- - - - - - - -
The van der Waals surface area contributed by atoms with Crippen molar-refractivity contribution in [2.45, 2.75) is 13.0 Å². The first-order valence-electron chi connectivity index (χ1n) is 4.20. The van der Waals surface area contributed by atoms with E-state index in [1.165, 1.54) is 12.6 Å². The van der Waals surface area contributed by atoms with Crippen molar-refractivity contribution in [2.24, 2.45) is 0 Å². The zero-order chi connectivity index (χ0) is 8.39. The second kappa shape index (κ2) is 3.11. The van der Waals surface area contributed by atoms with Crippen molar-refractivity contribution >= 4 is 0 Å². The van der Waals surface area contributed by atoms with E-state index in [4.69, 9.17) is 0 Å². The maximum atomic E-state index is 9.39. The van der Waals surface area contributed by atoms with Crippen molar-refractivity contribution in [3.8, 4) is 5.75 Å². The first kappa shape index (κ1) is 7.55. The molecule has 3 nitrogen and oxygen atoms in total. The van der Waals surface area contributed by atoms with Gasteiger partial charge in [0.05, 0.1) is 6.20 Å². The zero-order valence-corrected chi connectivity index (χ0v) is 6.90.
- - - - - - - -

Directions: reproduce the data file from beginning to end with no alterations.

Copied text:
The van der Waals surface area contributed by atoms with Crippen molar-refractivity contribution in [2.45, 2.75) is 13.0 Å². The first-order valence-electron chi connectivity index (χ1n) is 4.20. The van der Waals surface area contributed by atoms with E-state index in [1.165, 1.54) is 12.6 Å². The van der Waals surface area contributed by atoms with Crippen molar-refractivity contribution in [2.24, 2.45) is 0 Å². The zero-order chi connectivity index (χ0) is 8.39. The second kappa shape index (κ2) is 3.11. The van der Waals surface area contributed by atoms with Crippen molar-refractivity contribution >= 4 is 0 Å². The van der Waals surface area contributed by atoms with E-state index in [4.69, 9.17) is 0 Å². The maximum atomic E-state index is 9.39. The van der Waals surface area contributed by atoms with Crippen molar-refractivity contribution in [3.8, 4) is 5.75 Å². The first kappa shape index (κ1) is 7.55. The molecule has 3 nitrogen and oxygen atoms in total. The van der Waals surface area contributed by atoms with Gasteiger partial charge in [0.05, 0.1) is 6.20 Å². The zero-order valence-corrected chi connectivity index (χ0v) is 6.90.